Our day in the Tillamook area began with picnic breakfast with the same sublime view of Netarts Bay in very inviting weather. We began our birding in earnest at Cape Meares Lighthouse, where territorial Hermit Warbler and Golden-crowned Kinglet came out of the trees, while a very cheeky pair of Wrentits boldly hopped around on a fence railing before disappearing into the dense salal thickets. All the way around to other side of the cape, we checked out the surf and bay of Bayocean Spit, finding low tide and very distant birds; Goodspeed Rd wasn’t very active either, but a check of the Barview Jetty was certainly worth it for the close views of Rhinoceros Auklet in the channel. The number of Pigeon Guillemots here was also quite the sight. It was a bit warmer inland at Kilchis River campground, perfect for a picnic lunch with Margined Whites flitting about in the understory and Western Tanagers and Black-throated Gray Warblers in the trees above. A female Bullock’s Oriole here was a surprise and quite rare in the county. A motionless Douglas’s Squirrel, also known as Chickaree, sat calmly at close range in a small shrub. We took the scenic drive back to Netarts via the WWII-era dirigible hangar and a back road that resulted in a memorable sighting of a very responsive Northern Pygmy-Owl. After dinner we returned to the Cape Meares Lighthouse area and patiently waited until it was dark enough for a Northern Saw-when Owl to finally respond to whistles, when it came in quite close several times for fabulous views of this often difficult to find species.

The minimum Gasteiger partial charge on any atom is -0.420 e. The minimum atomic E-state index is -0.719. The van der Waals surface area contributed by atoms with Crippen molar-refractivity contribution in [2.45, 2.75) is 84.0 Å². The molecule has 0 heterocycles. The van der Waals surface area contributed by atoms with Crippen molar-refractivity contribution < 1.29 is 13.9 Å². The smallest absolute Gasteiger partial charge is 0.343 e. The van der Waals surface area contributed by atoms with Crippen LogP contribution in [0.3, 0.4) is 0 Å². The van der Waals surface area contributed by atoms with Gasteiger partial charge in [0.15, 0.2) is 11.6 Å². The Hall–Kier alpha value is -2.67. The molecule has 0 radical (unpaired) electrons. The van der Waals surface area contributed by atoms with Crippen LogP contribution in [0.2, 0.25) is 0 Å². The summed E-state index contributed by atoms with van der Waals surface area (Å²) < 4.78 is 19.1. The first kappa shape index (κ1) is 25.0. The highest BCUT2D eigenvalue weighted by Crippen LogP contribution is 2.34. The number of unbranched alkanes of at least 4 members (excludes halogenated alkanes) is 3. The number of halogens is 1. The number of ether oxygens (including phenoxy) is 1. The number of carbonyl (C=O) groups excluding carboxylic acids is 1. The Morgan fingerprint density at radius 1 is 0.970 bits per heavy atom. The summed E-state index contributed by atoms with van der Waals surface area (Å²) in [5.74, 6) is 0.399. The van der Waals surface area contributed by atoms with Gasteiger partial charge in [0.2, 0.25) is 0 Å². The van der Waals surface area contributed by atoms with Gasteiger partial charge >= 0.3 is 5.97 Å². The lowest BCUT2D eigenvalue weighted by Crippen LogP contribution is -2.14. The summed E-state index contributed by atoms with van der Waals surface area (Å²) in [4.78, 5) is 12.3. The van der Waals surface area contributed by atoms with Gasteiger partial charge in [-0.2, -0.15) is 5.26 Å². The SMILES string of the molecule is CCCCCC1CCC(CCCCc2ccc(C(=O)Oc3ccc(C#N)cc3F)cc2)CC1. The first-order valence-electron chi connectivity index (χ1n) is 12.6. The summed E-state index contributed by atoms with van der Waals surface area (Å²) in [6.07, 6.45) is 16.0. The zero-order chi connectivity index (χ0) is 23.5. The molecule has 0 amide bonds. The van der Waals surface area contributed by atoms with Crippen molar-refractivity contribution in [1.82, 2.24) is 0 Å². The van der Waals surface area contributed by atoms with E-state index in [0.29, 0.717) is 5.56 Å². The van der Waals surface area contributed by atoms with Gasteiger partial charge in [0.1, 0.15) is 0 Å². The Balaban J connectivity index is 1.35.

With the same gorgeous breakfast setting, but the occasional, very light (and almost comforting) mizzle, we began our third birding day with a few Red Crossbills of Type 10 in their favored Sitka Spruce behind the hotel. Little did we know that these would be the only crossbills on the entire tour, a record low count. A short stop down the road proved that the group of previously reported American White Pelicans (very rare on the coast) was still on Netarts Bay, and then a stop at the Lookout Point trailhead resulted in handsome Varied Thrushes with their wonderful, eerie songs. Sitka Sedge State Park gave us several Steller’s Jays as well as a few lingering migrant Whimbrel. We then worked our way down the coast with several stops, spotting a Gray Whale at Boiler Bay, the best spot on the coast to see them close to shore. After the seabird breeding spectacle at Yaquina Head, we were still missing a couple of target birds, so we drove all the way south to Yachats. There we found both Marbled Murrelet and Wandering Tattler, and after declaring victory, made our way inland to Corvallis.